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Differential DNA Methylation and Expression of MicroRNAs in Adipose Tissue from Twin Pairs Discordant for Type 2 Diabetes

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posted on 27.07.2021, 17:50 by Emma Nilsson, Magdalena Vavakova, Alexander Perfilyev, Johanna Säll, Per-Anders Jansson, Pernille Poulsen, Jonathan Lou S. Esguera, Lena Eliasson, Allan Vaag, Olga Göransson, Charlotte Ling
The prevalence of type 2 diabetes (T2D) is increasing worldwide but current treatments have limitations. MicroRNAs (miRNAs) may play a key role in the development of T2D and can be targets for novel therapies. Here, we examined whether T2D is associated with altered expression and DNA-methylation of miRNAs using adipose tissue from 14 monozygotic twin pairs discordant for T2D. Four members each of the miR-30 and let-7-families were downregulated in adipose tissue from subjects with T2D, which was confirmed in an independent case-control cohort. Further, DNA-methylation of five CpG sites annotated to gene promoters of differentially expressed miRNAs, including miR-30a and let-7a-3, was increased in T2D subjects. Luciferase experiments showed that increased DNA methylation of the miR-30a promoter reduced its transcription. Silencing of miR-30 in adipocytes resulted in reduced glucose uptake and TBC1D4 phosphorylation; downregulation of genes involved in demethylation and carbohydrate/lipid/amino acid metabolism; and upregulation of inflammatory genes. In conclusion, T2D is associated with differential DNA methylation and expression of miRNAs in adipose tissue. Downregulation of the miR-30 and let-7-families may lead to reduced glucose uptake and altered expression of key genes associated with T2D.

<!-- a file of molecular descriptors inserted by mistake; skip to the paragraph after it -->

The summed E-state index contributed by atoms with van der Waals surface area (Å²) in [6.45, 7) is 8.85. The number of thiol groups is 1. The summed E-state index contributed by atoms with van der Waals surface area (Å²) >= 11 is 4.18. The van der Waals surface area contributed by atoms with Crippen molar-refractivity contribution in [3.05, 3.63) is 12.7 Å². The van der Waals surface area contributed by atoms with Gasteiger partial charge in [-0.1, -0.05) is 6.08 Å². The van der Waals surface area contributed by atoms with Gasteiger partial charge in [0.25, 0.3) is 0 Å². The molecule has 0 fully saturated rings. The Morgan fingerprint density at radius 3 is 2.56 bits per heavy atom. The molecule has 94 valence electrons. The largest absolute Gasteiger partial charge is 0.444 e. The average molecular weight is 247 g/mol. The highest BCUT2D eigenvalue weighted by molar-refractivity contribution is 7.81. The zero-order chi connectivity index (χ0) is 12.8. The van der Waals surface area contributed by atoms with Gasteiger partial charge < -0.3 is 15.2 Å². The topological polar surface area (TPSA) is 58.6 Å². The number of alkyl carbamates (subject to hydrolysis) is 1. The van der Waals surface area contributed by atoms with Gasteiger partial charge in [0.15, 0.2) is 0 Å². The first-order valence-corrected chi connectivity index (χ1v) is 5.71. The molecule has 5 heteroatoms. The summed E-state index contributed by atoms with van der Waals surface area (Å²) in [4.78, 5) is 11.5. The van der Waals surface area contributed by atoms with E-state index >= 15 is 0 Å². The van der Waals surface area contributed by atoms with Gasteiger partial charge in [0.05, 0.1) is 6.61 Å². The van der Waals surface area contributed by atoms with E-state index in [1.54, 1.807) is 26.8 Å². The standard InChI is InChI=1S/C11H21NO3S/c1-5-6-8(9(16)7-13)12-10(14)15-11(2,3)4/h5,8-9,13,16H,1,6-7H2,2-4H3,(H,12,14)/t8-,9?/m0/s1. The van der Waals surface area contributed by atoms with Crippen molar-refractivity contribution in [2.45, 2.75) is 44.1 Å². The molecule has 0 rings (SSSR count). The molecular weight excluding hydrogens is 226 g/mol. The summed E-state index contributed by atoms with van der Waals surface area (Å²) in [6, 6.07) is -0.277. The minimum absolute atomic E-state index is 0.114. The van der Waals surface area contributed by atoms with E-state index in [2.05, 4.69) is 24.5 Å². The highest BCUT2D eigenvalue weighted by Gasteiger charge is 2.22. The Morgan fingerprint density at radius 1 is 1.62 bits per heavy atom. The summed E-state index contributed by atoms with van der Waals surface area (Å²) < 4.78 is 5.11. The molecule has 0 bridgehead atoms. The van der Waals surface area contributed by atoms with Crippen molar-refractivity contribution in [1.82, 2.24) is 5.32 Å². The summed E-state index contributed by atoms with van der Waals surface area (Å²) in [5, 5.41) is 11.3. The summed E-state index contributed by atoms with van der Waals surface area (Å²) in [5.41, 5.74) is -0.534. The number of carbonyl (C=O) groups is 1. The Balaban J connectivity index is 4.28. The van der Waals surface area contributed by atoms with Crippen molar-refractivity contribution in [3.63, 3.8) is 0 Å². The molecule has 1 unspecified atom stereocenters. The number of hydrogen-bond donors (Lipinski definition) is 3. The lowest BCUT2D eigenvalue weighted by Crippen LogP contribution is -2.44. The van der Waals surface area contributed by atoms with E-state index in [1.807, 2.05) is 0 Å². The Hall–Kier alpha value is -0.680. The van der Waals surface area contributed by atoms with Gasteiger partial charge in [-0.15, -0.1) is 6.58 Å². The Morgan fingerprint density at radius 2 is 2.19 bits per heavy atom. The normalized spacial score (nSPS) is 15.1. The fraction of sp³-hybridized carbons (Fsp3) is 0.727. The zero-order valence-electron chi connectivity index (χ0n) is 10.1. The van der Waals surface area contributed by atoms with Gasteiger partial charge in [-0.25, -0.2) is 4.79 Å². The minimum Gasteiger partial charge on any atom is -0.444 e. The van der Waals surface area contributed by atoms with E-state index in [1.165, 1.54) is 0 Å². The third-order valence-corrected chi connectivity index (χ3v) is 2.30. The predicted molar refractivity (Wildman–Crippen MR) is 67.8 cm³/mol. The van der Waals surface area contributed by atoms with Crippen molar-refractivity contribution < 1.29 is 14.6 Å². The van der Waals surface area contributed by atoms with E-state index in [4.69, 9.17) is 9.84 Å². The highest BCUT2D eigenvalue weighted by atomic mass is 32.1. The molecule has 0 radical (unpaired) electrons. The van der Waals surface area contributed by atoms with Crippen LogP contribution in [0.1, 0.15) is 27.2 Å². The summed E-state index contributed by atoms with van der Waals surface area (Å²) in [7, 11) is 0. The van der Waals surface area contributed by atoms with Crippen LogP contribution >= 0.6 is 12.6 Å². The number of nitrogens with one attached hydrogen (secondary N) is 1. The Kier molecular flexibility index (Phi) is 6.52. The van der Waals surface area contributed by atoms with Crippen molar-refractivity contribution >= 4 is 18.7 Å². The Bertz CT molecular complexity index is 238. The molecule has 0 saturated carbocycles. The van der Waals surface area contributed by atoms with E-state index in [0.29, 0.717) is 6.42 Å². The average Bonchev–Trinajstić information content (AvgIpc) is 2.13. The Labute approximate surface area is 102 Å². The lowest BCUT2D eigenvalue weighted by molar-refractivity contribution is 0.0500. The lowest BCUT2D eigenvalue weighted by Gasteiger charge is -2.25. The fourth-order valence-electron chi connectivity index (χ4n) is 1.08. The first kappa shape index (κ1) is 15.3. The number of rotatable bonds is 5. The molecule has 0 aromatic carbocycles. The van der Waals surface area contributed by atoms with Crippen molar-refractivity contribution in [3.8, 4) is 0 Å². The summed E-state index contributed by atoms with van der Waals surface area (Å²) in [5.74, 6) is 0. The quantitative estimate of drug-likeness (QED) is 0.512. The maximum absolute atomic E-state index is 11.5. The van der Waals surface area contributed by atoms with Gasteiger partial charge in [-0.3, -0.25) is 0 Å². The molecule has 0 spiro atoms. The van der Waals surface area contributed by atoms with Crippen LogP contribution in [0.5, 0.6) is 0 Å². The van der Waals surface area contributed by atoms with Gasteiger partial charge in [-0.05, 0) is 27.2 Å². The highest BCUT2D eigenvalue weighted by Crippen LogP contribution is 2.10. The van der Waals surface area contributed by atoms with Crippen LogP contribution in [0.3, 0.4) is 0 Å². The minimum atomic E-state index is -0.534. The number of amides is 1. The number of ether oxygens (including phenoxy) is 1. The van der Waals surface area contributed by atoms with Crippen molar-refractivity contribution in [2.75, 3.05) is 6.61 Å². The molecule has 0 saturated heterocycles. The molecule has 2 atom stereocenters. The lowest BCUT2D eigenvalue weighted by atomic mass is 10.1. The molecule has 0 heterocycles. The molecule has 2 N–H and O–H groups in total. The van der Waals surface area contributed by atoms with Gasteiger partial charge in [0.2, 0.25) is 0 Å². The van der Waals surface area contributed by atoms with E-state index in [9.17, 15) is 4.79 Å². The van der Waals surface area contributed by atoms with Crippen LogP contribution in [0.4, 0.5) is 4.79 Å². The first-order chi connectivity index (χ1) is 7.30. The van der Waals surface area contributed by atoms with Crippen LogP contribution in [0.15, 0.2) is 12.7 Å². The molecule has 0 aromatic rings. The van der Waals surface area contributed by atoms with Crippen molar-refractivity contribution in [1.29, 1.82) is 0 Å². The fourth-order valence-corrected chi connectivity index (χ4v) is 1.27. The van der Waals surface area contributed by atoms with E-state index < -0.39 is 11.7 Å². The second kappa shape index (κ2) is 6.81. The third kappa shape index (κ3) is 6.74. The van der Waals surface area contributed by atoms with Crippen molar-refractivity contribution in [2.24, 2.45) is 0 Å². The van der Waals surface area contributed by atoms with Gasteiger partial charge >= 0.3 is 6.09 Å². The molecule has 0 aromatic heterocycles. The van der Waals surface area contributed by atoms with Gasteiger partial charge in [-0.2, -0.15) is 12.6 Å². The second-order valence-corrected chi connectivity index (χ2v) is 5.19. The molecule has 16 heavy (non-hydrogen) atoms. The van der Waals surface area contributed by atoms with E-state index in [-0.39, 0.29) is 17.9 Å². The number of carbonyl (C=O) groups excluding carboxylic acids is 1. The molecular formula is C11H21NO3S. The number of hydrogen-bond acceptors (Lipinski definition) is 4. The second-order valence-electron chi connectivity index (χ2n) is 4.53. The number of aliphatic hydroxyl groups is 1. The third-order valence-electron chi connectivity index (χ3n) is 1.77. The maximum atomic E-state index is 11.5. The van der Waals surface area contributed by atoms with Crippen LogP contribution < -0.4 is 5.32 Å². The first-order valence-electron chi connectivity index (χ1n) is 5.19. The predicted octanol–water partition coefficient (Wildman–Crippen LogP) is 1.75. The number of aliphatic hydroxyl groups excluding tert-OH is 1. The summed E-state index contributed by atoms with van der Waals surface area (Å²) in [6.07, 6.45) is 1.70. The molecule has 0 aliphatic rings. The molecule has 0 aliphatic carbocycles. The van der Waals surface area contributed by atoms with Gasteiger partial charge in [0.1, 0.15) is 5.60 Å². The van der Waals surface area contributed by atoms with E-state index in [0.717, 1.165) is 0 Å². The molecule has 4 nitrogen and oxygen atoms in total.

Funding

This work was supported by the Swedish Research Council (Grants Dnr 2016-02486, 2018- 02567 and 2019-01406, Strategic Research Area Exodiab Dnr 2009-1039); Region Skåne and ALF; the Novo Nordisk foundation; the Swedish Foundation for Strategic Research Dnr IRC15- 0067; the Syskonen Svensson Foundation; the Diabetes Foundation; Kungliga Fysiografiska Sällskapet i Lund; Magnus Bergvall Foundation; Åke Wiberg Foundation; the European Foundation for the Study of Diabetes/Lilly Foundation; the Söderberg Foundation; and the Påhlsson Foundation. The Swedish twins was recruited from the Swedish Twin Registry, which is supported by grants from the Swedish Department of Higher Education and the Swedish Research Council.

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